Article Text

OP0192 S100 Proteins in Dendritic Cells Regulate Inflammatory Processes
  1. D. Popp1,
  2. B. Petersen1,
  3. F. Rühle2,
  4. J. Roth1
  1. 1Institute of Immunology
  2. 2Institute of Human Genetics, Münster, Germany


Background S100A8 and S100A9, also known as myeloid-related protein-8 (MRP8) and MRP14, are widely used as biomarkers of disease activity in juvenile idiopathic arthritis. On a molecular level these proteins function as damage-associated molecular pattern molecules (DAMPs), which amplify inflammation via Toll-like receptor-4 (TLR-4) activation. Released from activated phagocytes or necrotic cells the physiologically relevant S100A8/A9 heterodimers stimulate surrounding cells in order to promote pro-inflammatory processes in innate immunity. Adaptive immunity is believed to be enhanced by these molecules via activation of dendritic cells (DCs). Interestingly, recent studies show an additional regulatory effect of S100 proteins on DCs upon prolonged exposure (Petersen et al. EMBO-J 2013).

Objectives The aim of this study is to decipher the S100 protein dependent molecular mechanisms in dendritic cells which enforce aggravation or attenuation of inflammation.

Methods Human monocyte derived or murine bone marrow derived DCs are differentiated with or without exposure to S100A8 for six days prior to activation with LPS. After characterization and determination of the activation status using flow cytometry, the ability of these cells to induce T-cell proliferation is investigated in an autologous, antigen-specific or allogenic fashion. To identify the molecular mechanisms leading to the observed phenotype the mRNA expression of human DCs in various stages of differentiation was screened by genome-wide gene expression arrays.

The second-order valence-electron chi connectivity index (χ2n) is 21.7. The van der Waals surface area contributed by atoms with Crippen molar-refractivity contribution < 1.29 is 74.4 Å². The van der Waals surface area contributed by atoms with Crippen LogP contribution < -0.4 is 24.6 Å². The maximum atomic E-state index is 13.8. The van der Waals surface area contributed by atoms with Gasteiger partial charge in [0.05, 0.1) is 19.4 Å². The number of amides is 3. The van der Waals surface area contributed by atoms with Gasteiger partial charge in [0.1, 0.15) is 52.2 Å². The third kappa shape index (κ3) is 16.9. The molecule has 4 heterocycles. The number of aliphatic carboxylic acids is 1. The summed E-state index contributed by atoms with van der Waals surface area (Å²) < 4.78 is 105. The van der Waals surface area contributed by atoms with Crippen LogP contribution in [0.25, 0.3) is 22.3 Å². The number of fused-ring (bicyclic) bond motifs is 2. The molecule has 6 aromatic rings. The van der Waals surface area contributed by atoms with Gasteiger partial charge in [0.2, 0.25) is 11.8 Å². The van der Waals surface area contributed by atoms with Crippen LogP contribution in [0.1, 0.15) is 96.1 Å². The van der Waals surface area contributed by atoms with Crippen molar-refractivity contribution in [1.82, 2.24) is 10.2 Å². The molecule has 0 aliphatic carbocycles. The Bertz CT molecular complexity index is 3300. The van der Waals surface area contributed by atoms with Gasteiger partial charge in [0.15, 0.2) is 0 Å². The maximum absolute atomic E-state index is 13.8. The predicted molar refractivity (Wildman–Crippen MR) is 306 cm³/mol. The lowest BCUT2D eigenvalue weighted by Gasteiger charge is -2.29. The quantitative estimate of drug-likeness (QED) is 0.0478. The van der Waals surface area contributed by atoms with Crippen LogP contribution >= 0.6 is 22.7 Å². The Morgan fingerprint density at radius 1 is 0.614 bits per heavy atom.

Results In a model of allergic contact dermatitis S100A9 deficient mice developed elevated inflammatory responses compared to wild type mice. We could demonstrate that prolonged exposure of myeloid progenitor cells to S100 proteins blocks DC differentiation and antigen presentation resulting in a reduced OT1 and OT2 T-cell response. Human S100A8/A9 shows a similar regulatory impact on monocyte-derived DCs (moDCs), since early DC differentiation and subsequent antigen-presentation is inhibited by S100A8 as well, leading to altered T-cell responses associated with decreased proliferation and enhanced IL-10 secretion. Gene expression analysis of developing DCs indicates vast changes in prominent immune modulatory pathways like JAK/STAT, NOD, RIG-I and TLR signalling. In addition, cell adhesion and antigen presentation seems to be affected by metabolic changes (e.g. PPAR-γ regulated fatty acid biosynthesis) as well as surface expression of antigen presenting molecules like HLA and CD1c.

Conclusions Taken together, our results represent a novel regulatory mechanism of innate immunity to prevent overwhelming immune responses.

Disclosure of Interest None declared

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